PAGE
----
Simply put? The clinical benefits. Benefits from blunt microcannulas include elimination or near elimination of the risks of accidental intravascular injection. An intravascular injection is an injury to vital neurovascular structures within the areas of injection. Many researchers agree that a blunt microcannula of 27 gauge or above is unlikely to puncture blood vessels or nerves if it is used with proper technique. A Microcannula will push tissue aside as it traverses the path of least resistance through the tissue. So what other benefits do Microcannulas have?
Technique matters for avoiding vascular compression, but blunt tips make the chances of it happen far less likely. To prevent excessive extrusion force when injecting fillers through blunt microcannulas that are invariably longer than the typical 13 mm to 19 mm sharp needles, a larger gauge is selected.
In general, a microcannula of 27-gauge or larger diameter is used in place of a 30-gauge sharp needle, and a microcannula of 25 gauge or larger diameter in place of a 27-gauge sharp needle. The decreased extrusion force facilitates the increased flow of filler products that can cause the deposition of inappropriately large filler boluses if the injector is unused to the small volume micro-threading technique that is best suited to microcannulas.
The decreased or eliminated the risk of piercing a blood vessel with an appropriately used blunt microcannula compared to sharp needles results in a significantly reduced risk of ecchymosis, which may be particularly noted in regions such as the nasojugal fold, the upper eyelid, and the pre-jowl sulcus. In the researcher's experience, ecchymosis with blunt microcannulas is minimal and, for many patients, nonexistent.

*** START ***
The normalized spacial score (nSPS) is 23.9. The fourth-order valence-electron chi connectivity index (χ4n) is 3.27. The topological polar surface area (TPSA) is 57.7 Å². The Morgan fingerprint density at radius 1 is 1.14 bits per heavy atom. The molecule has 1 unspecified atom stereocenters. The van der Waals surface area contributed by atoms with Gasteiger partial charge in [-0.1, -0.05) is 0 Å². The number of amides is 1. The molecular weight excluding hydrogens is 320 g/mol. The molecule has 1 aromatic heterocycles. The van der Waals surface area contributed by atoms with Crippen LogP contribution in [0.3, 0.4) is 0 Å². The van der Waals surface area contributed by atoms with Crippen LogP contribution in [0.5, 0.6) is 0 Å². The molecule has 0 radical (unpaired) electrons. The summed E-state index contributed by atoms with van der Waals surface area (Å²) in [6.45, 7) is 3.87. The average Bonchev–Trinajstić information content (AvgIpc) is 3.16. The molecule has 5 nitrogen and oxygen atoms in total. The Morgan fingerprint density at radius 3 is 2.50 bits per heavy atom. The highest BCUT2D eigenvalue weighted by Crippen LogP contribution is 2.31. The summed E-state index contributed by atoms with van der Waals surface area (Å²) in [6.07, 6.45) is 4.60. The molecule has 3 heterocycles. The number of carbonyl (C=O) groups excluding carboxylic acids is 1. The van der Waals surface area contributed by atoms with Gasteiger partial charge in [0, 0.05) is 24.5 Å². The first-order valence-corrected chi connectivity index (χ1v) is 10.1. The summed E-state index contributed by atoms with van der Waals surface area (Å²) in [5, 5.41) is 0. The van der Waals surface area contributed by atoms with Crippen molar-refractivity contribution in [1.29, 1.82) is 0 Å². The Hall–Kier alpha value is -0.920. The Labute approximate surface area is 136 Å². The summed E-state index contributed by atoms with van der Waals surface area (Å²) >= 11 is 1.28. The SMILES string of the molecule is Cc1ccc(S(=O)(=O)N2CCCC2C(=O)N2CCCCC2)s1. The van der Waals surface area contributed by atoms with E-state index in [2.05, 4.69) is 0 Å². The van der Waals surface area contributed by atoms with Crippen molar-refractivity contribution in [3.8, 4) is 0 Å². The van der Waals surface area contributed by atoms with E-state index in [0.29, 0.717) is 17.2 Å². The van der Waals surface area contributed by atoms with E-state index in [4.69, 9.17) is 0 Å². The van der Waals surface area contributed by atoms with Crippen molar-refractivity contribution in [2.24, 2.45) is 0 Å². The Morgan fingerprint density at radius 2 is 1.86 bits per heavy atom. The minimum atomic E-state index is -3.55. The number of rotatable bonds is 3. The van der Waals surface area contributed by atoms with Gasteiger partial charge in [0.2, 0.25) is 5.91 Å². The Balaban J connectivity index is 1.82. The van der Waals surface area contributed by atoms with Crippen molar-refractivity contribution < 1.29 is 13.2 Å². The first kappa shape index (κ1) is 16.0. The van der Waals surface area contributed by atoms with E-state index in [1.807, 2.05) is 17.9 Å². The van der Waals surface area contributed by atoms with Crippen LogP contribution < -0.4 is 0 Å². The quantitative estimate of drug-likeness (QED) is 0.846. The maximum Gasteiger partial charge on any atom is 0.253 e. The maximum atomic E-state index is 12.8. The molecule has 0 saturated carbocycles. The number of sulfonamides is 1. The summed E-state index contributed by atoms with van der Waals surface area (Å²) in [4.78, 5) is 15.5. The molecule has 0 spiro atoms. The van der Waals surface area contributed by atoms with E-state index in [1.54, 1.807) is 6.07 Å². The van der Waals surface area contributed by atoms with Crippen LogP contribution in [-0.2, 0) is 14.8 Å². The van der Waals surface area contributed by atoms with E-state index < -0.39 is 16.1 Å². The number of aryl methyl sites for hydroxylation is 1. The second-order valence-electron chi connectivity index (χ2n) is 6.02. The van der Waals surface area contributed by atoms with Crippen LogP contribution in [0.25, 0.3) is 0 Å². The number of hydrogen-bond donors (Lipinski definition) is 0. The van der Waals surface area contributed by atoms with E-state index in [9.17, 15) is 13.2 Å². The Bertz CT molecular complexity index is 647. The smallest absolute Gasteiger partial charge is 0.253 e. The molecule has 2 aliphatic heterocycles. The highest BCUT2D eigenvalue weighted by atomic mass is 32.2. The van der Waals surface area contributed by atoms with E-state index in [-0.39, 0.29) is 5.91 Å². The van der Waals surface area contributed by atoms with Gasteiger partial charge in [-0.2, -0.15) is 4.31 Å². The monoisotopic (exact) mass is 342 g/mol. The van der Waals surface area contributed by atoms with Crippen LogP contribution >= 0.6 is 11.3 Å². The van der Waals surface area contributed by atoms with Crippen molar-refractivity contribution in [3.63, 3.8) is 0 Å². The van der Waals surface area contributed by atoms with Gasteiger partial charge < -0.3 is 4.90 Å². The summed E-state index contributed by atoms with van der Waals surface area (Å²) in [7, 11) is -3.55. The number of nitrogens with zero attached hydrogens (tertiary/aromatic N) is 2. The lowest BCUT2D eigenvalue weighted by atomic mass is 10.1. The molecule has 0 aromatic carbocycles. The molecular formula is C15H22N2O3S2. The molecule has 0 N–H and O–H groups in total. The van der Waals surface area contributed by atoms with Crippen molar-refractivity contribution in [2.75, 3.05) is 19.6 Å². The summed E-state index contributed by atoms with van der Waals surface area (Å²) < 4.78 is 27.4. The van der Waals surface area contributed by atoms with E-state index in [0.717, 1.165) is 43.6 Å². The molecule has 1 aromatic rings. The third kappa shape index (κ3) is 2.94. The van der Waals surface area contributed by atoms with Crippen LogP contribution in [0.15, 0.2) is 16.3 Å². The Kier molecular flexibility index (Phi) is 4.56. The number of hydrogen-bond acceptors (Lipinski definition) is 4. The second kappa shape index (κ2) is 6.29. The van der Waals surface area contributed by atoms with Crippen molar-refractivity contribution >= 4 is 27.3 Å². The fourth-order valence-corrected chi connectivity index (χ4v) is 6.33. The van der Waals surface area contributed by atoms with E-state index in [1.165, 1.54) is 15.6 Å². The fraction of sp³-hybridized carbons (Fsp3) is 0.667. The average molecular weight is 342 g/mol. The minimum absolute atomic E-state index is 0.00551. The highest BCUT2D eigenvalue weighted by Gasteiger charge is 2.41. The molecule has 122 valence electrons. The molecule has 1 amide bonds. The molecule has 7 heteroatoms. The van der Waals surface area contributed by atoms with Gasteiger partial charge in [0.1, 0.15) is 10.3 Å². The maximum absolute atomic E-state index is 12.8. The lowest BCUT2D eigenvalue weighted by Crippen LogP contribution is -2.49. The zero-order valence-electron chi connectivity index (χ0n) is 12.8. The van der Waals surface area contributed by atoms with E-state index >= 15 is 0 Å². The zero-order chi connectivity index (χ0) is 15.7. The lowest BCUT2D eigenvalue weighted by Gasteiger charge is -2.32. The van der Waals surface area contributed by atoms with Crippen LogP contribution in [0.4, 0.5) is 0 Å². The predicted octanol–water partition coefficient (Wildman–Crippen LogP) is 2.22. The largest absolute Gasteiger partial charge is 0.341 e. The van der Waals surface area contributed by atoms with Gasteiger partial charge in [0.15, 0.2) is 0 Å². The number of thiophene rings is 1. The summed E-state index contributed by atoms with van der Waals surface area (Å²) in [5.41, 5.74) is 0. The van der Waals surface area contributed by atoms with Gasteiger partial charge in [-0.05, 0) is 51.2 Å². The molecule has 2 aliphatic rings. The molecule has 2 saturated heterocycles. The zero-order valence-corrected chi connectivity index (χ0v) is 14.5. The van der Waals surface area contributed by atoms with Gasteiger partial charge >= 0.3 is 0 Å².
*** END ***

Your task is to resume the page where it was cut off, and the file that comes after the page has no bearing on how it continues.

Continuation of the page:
If ecchymosis does occur, it may be at the insertion site of the sharp pilot needle, or in areas of increased tissue resistance if the microcannula is applied with inappropriate force. Increased tissue resistance may be due to fibrosis, in patients who have previously had face-lifting surgery or multiple injection sessions with collagen-stimulating volumizers such as PLLA. These situations may be considered relative contraindications to the use of blunt microcannulas.
According to researchers, the tolerability of blunt microcannulas is equal to or greater than that of sharp needles. Patient discomfort is reduced to the level where topical anesthesia alone consistently suffices even for injection of the lips, and local nerve blocks are not necessary. There may be some discomfort during the injection, especially if a microcannula is passed multiple times through a zone of tissue fibrosis. Some patients dislike the noise of a blunt microcannula passing through tissue, and we recommend forewarning patients of this and playing music to provide auditory distraction during the injection procedure.
It has been suggested that the back-and-forth passage of a blunt microcannula multiple times through an area may stimulate collagenesis. This theory is persuasive by extrapolation from the collagenesis observed with repeated back-and-forth passage of cannulas during liposculpture. However, the researchers note that collagenesis induced by liposculpture typically results from a much larger number of "tunneling" passes through the tissue than would be performed when injecting alloplastic fillers with microcannulas.
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